In the beginning I was using my phone to complete these tasks, which was quick and easy- each note took about a minute or so to complete. But as I started to scroll through the notes I had created, I realized that the second photo I took, the one of the back of the envelope with the pattern details listed, was showing up first. Evernote has a sidebar on the left side of the app that allows you to scroll through your list of notes, and if the note contains images, that’s the information you see first. It’s one of the things I was attracted to most about using this app to categorize my patterns: when I click on the Notebook for dresses, a get to scroll through each pattern’s image, which feels just like flipping through the actual envelopes. So you can imagine how frustrating it was to scroll through 5 patterns with images of vintage dresses that are followed by 3 patterns with photos of envelope backs. I couldn’t figure out why the wrong photos were showing up since I was making sure to take the photo of the front of the envelope before I took the one of the back, and uploading the photos to the note in the same order. I searched in the app for a way to set an order to the photos used in a note, like if there was a way to designate one of the photos as the “cover” image, to no avail.
Finally I did some googling and found out that this was an issue that many users had with Evernote, and apparently it was designed to operate this way. Evernote doesn’t give you the option to order your photos in a certain way, and it doesn’t matter which photos you upload first- the image with the largest amount of data automatically shows up first in the note. So to get around this, I needed to make sure that my first photo was the “largest” file and my second photo (the back of the pattern) was smaller. I tried taking a photo very close to the pattern front, filling the frame of my camera lens, and then taking a photo further away of the pattern back, but this only worked about half of the time. Sometimes I had to take a photo so far away from the pattern back that I could barely read the writing in the image, and even then there were many times when that photo was still larger than the pattern front photo. I rigged a backdrop for the envelopes, thinking that a blank background would make the image “smaller”, but that didn’t seem to work either. I tried many different things to figure out how to keep my second photo from being too big, and sometimes they worked, other times they didn’t. It made an already laborious task take even longer, taking photo after photo and cropping it repeatedly to try and get it to be the right size for the note. I couldn’t believe that I was now paying for an app that I initially thought was going to be free and putting in all this extra work into it when I also thought it was going to be easy. There were SO many swear words being thrown around my craft room as I stood at my cutting table for hours, capturing each pattern piece on my iPhone. Eventually I started using my iPad which made it easier to see what the camera was capturing and made the work slightly more manageable, but dealing with the app was still a pain in my ass. I couldn’t turn back at this point though, because by now I had logged in about 50 patterns and I didn’t want all my time to have been wasted.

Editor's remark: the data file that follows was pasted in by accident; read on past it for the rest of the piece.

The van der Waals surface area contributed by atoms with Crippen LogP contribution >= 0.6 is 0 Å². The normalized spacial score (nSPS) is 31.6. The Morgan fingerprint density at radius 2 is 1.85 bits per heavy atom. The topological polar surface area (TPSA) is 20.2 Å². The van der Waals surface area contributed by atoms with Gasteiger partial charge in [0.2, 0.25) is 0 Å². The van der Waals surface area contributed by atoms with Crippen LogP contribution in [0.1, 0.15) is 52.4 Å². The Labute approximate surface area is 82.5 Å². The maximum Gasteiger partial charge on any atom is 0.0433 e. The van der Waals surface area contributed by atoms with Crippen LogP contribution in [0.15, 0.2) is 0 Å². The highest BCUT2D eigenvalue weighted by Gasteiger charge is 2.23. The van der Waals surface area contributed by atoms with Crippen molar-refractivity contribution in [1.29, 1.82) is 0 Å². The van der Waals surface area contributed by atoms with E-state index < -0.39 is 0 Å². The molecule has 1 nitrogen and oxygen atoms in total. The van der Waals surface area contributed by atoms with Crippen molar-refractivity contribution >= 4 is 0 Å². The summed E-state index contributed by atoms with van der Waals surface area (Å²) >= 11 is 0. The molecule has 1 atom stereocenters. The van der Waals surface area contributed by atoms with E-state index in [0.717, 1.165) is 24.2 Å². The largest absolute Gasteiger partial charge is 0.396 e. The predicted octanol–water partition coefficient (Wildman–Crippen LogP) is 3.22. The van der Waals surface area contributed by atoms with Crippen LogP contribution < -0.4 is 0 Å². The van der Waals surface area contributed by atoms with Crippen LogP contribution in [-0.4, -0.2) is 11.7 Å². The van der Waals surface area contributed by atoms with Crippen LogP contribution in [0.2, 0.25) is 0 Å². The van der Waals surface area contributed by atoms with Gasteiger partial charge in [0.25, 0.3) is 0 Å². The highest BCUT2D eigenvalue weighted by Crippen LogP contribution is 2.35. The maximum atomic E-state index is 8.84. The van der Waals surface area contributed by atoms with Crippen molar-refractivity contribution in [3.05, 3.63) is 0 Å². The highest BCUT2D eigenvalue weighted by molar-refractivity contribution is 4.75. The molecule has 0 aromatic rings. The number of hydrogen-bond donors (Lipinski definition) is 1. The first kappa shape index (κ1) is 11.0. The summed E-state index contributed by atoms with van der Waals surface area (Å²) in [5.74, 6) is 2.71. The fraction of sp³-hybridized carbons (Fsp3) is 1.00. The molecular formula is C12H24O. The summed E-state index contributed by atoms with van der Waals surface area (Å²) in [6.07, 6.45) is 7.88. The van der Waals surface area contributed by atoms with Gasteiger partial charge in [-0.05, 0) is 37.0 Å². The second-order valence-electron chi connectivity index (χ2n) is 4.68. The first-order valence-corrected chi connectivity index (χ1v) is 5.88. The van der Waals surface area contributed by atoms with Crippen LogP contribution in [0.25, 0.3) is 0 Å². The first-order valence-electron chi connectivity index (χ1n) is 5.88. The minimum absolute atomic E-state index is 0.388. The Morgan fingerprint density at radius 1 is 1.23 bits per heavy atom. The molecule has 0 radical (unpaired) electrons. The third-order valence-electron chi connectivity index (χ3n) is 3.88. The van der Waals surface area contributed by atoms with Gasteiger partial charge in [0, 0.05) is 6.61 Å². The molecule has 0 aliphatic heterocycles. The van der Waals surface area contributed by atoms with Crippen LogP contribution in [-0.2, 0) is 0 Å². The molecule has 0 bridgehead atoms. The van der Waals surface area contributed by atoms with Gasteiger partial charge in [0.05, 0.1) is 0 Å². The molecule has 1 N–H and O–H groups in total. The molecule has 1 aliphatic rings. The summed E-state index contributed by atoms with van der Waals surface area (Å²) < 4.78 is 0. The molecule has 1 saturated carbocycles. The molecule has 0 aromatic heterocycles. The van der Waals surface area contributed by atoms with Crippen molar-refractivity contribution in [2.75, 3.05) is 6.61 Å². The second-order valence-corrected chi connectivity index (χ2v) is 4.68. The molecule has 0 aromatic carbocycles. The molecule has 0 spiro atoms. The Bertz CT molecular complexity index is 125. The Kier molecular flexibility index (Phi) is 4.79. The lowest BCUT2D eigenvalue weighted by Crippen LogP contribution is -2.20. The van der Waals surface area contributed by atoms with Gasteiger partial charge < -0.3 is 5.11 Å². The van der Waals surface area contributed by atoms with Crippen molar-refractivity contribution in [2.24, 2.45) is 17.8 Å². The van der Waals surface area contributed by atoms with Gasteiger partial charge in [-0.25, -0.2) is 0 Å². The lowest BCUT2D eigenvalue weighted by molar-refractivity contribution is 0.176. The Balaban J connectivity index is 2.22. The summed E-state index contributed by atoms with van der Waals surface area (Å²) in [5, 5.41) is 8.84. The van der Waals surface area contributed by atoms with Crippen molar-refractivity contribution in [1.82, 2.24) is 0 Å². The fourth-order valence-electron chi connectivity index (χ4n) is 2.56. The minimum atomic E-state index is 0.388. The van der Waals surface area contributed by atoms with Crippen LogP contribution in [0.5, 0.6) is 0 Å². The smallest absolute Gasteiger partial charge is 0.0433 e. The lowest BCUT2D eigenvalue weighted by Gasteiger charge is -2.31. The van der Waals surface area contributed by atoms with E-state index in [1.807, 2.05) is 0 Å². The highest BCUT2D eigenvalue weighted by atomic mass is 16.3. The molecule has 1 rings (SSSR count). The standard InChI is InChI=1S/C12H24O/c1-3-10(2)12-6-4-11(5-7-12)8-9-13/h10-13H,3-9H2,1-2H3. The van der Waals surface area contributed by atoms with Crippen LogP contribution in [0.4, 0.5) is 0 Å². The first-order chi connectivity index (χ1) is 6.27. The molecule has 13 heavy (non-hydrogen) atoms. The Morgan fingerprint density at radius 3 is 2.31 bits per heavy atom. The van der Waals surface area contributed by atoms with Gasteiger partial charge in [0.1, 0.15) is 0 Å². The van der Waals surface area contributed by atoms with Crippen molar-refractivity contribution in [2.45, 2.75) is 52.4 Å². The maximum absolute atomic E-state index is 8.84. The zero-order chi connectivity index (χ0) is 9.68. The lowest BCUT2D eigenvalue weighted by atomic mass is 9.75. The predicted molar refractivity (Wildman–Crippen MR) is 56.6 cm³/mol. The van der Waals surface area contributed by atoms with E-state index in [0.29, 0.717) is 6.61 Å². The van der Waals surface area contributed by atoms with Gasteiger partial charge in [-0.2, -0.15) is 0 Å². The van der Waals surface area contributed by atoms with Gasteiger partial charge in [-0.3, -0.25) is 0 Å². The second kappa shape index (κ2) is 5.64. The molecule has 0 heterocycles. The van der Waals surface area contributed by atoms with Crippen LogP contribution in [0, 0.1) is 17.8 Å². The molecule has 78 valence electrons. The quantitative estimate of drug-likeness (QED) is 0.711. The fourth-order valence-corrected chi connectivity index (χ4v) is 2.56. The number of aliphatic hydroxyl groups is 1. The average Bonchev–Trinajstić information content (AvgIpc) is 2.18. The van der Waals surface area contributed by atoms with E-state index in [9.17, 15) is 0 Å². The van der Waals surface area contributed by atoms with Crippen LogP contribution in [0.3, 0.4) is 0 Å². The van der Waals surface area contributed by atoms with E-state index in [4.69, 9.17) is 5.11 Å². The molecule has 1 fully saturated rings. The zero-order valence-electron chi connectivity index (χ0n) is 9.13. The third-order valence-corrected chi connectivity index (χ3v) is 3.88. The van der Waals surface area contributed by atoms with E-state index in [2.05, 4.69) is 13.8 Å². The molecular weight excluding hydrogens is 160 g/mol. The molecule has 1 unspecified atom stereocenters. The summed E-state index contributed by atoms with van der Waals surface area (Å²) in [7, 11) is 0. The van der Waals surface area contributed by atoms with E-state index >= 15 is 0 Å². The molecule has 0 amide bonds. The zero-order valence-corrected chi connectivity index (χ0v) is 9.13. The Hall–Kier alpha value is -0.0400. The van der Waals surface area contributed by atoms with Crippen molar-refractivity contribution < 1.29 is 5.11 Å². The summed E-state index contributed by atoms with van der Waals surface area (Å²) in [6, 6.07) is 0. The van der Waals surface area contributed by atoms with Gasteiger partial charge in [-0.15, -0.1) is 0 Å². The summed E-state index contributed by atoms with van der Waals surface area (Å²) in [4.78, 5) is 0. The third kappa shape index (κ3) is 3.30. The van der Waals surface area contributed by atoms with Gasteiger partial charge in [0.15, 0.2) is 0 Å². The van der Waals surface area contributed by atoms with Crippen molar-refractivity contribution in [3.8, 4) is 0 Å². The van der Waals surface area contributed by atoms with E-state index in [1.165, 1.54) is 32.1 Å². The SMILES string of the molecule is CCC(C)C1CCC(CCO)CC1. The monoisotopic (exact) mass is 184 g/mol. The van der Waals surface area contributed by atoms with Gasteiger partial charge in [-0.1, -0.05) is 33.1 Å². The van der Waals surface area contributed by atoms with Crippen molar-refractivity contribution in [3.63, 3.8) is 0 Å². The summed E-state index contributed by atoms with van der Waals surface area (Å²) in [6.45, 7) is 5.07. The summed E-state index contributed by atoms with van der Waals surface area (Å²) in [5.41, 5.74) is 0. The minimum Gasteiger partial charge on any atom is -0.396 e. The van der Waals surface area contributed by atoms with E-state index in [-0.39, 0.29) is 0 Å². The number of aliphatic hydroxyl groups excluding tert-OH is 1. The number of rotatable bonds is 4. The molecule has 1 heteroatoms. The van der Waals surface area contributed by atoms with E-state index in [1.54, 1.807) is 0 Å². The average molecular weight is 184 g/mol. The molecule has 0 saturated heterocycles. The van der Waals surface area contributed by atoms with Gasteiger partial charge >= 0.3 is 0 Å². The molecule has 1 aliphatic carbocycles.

Documenting all my physical copies of patterns, despite Evernote’s poor design, was the easy part- next came categorizing all my PDF patterns, and I knew that was going to take even more work. Instead of using a phone to capture the images for these patterns, I just opened them up in my Notability app (which is where I store all of my PDF instruction booklets) and took screenshots of the pattern and the pattern details, which I then had to crop perfectly so that the design image would show up in the note first. It was much easier to get these photos in the right order since I was working with screen images instead of actual camera images, but it still took extra time.